Testosterone works similarly to estrogen. The lipophilic steroid crosses the plasma membrane and binds to the androgen receptor. The receptor undergoes a conformational change and translocates to the nucleus, where it binds to hormone repsonse elements in the DNA and alters the transcription of androgen-dependent genes.
Testosterone can be converted by 5alpha-reductase to dihydrotestosterone (DHT), a more potent metabolite that binds five times as strongly to the androgen receptor. DHT cannot be aromatized to estradiol. Also, testosterone will similarly depress the hypothalmic-pituitary-gonadal axis through negative feedback on GnRH and the gonadotropins.
Androgens are inactivated in the liver where they undergo conversion to an excretable hydrophilic form. Specifically, they undergo sulphate or glucuronide conjugation and are excreted by the kidneys. As with estrogen, the CYP3 family of enzymes is involved and certain drugs may induce or inhibit testosterone metabolism.
Therapeutic Effects of Testosterone
What doesn't change: breast size, pelvic structure, height
- Lowering of the voice
- Decreased or absent periods
- Redistribution of body fat from hips and thighs to the abdomen
- Increased lean body/muscle mass
- Increased libido
- Increased body and facial hair
- Coursening of the skin
- Urine and body odor changes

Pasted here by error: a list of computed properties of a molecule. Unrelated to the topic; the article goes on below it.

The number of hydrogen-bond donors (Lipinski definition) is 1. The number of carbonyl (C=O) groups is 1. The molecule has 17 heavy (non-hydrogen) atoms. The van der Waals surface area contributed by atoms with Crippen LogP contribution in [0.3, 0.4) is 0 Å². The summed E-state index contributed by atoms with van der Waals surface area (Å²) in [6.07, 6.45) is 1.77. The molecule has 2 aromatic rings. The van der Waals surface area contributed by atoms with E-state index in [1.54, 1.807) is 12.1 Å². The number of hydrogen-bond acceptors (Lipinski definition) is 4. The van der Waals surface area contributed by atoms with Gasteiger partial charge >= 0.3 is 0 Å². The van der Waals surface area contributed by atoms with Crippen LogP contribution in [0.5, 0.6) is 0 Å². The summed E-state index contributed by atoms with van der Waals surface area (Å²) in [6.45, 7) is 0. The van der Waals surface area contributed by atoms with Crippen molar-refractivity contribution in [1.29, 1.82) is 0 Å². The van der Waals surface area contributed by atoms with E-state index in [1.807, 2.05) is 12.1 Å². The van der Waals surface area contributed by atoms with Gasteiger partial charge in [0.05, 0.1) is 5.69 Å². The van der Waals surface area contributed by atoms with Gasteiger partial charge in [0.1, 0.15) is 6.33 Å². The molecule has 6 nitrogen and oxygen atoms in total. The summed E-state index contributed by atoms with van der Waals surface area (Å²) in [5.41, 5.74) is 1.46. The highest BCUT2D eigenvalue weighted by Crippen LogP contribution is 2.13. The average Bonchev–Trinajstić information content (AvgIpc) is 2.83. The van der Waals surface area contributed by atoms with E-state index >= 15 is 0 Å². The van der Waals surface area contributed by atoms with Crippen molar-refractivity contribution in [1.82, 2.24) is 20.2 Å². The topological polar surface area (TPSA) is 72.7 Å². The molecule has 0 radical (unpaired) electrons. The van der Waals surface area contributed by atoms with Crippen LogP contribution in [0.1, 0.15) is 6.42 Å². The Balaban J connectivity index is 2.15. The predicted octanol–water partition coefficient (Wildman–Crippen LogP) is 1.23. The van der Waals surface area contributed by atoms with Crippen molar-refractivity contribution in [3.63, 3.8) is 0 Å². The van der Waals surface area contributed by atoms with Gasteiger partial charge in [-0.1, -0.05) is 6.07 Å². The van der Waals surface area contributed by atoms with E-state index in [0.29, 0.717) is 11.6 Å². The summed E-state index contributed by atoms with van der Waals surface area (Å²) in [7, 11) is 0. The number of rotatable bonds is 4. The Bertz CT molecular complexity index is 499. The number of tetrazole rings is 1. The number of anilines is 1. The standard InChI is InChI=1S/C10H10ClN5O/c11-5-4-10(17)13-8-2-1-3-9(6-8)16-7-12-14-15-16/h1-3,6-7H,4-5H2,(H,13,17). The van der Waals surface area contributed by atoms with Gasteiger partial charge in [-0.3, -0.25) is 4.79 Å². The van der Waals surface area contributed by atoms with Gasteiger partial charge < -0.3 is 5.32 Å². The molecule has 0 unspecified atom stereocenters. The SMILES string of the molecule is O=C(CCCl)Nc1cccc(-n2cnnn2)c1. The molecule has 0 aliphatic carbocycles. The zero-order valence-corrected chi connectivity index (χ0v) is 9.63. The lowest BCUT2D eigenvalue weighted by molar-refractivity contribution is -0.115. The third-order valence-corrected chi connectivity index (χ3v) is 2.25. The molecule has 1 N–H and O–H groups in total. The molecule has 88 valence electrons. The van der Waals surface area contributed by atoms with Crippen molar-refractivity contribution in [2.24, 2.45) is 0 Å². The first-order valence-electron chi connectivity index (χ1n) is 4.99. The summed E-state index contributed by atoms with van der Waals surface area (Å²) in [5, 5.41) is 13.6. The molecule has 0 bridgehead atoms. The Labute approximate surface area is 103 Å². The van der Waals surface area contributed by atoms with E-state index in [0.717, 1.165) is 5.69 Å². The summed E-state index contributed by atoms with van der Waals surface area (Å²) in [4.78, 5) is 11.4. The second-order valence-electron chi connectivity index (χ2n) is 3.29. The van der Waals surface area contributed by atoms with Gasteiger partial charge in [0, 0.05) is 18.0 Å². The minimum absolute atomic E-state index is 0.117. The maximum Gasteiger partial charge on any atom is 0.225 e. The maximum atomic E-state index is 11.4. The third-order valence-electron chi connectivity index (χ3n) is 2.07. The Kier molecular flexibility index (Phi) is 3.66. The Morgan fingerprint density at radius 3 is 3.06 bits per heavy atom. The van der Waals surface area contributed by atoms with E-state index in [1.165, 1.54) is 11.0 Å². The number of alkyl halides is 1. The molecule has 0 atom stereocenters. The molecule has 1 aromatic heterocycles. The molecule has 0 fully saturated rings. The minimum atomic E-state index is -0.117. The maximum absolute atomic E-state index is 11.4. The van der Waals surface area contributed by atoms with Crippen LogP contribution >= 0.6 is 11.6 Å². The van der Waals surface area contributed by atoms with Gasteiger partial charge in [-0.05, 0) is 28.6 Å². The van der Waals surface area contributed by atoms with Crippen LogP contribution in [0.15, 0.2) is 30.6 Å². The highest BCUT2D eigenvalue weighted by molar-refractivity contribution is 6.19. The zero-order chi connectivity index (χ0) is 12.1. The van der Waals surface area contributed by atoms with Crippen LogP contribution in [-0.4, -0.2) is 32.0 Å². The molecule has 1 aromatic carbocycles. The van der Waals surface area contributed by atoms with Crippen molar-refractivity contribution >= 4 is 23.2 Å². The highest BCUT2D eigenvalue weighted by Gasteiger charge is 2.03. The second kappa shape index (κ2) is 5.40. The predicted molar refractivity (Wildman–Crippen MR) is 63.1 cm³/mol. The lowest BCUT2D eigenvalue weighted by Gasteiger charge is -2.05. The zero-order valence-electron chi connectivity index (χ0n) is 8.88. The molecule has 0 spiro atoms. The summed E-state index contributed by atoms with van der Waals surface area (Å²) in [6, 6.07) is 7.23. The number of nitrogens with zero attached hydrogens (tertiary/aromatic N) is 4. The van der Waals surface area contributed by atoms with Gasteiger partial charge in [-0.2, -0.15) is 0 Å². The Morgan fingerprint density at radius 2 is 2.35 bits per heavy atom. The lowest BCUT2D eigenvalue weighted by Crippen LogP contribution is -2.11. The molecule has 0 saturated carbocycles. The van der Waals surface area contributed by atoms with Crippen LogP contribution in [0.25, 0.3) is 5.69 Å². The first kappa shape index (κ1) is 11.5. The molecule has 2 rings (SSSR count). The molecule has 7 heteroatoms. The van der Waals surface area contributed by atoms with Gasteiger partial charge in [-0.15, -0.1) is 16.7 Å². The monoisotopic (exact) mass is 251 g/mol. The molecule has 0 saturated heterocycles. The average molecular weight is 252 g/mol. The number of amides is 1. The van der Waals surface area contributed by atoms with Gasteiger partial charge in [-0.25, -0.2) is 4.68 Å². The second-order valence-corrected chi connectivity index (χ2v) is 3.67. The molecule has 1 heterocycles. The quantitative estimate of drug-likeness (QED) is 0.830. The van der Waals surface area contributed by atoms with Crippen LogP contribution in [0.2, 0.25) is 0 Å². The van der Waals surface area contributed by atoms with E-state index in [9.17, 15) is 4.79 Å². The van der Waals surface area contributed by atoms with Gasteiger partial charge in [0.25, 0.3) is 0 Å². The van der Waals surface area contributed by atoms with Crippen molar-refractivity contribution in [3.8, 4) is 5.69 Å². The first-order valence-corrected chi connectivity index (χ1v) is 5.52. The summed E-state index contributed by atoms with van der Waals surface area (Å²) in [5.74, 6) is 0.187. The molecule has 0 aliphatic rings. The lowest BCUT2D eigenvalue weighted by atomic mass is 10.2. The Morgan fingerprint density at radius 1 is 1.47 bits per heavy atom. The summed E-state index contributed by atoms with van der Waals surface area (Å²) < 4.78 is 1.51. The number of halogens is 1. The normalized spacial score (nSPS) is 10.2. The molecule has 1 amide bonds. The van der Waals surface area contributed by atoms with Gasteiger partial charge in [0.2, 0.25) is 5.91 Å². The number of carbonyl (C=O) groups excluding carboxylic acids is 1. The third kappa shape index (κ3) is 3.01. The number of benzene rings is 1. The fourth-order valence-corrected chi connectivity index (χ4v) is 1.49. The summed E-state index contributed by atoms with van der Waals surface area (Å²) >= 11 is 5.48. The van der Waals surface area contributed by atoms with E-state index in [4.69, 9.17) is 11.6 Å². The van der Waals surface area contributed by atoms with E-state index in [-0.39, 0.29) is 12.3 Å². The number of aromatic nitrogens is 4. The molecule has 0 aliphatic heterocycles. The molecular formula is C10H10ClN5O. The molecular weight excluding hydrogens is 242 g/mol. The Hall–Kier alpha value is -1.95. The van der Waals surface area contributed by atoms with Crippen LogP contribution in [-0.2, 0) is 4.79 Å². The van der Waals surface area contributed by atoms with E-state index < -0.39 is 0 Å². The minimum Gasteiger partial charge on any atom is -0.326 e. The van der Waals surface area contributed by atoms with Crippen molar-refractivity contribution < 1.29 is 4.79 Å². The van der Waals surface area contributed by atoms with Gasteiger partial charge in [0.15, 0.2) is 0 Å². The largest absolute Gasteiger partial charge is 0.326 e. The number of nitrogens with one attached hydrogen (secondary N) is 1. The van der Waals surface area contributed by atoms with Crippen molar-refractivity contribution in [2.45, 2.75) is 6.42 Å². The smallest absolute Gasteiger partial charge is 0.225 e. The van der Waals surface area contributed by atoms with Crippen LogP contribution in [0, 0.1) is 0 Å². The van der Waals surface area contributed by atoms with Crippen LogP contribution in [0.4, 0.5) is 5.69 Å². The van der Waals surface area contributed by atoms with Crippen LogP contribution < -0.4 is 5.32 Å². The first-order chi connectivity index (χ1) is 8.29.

- Thickening of the laryngeal prominence
- Thickening of the bones in the face
- Increased energy
- Positive mood
Estrogen therapy is generally considered safe for young, healthy patients, but the risks increase with age and certain medical problems. You should be on alert for any of the following side-effects:
More serious potential complications include:
- nausea and vomiting
- changes to nevi
- spider angioma
- decreased libido
Given the potential for serious adverse effects, clinicians adjust dosing of hormone therapy for patients with known risk factors for these diseases. For example, patients who are older, obese or smokers should receive lower doses of estrogen or transdermal estrogen. Patients with a history of stroke, MI, DVT, hyperlipidemia, liver disease or other relevant health problems should also receive lower doses. It is very important to monitor patients on hormone therapy for indicators of disease.
- Prolactinoma (prolactin-secreting adenoma of the pituitary gland) growth or induction
- Venous thrombus formation (estrogen increases transcription of certain clotting factors while decreasing levels of anticoagulation factors; one study [van Kesteren, et al, 1997] estimated 20-fold increase in DVT)
- Pulmonary embolism